Heterogeneous consumers : how the demand affects outcomes in vertically differentiated markets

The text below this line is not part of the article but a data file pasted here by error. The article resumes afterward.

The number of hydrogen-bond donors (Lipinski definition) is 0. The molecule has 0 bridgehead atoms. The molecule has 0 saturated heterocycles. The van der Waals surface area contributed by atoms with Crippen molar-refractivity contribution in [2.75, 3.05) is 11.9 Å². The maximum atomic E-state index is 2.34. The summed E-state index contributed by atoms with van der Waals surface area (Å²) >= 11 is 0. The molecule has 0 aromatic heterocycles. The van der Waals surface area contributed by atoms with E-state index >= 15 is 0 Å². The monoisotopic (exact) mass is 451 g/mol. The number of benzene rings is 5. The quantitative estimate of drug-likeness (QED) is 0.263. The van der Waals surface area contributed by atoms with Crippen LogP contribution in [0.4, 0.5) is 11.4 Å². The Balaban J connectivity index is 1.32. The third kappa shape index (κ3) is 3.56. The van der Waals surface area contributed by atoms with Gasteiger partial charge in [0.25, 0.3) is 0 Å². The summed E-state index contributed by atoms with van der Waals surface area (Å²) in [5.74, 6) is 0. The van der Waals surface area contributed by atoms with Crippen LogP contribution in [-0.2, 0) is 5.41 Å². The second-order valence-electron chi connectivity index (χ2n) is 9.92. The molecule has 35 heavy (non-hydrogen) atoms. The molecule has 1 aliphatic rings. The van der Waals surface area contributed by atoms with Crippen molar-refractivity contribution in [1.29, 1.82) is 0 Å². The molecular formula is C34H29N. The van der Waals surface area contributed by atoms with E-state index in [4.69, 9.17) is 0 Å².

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This dissertation studies the effect of heterogeneity in consumer incomes on outcomes in vertically differentiated markets. When products are differentiated in quality, the consumer's choice of a particular product is a function of her income. Thus, the distribution of incomes plays an important role in shaping the demand for individual products in vertically differentiated markets. The first two chapters of the dissertation study the demand for passenger cars and trucks in the US. These vehicles are differentiated by quality that depends on vehicle's age. The first chapter studies the relationship between the distribution of consumer incomes and the distribution of vehicle vintages using a dynamic, heterogeneous agents model. The model predicts that higher per capita incomes are associated with younger vehicle stocks, if the vehicle ownership rates are high. If the per capita incomes are low, and so are the endogenous vehicle ownership rates, increases in income may lead to the aging of vehicles, by encouraging entry of lower income consumers into vehicle ownership via purchases of older vehicles. Higher levels of income inequality are associated with older vehicle stocks. The second chapter of the dissertation asks whether some of the observed increases in the average age of vehicles in the US can be attributed to the rise in real consumer incomes and the resulting changes in the composition of demand for different vehicle vintages. The dynamic, non-stationary, heterogeneous agents model, estimated on the aggregate vehicle ownership data for the US over the 1967-2001 period, provides a positive answer to this question. The third chapter of the dissertation studies the effect of inequality in consumer incomes on firms' entry, location, and pricing decisions in a static oligopoly model of vertically differentiated products. This paper computes the Nash equilibrium of a three-stage game similar to Shaked and Sutton (1982), to find that greater inequality in consumer incomes leads to the entry of more firms and results in more intense quality competition among the entrants. The consumption inequality is lower and the aggregate consumer welfare is higher in economies with greater income inequality.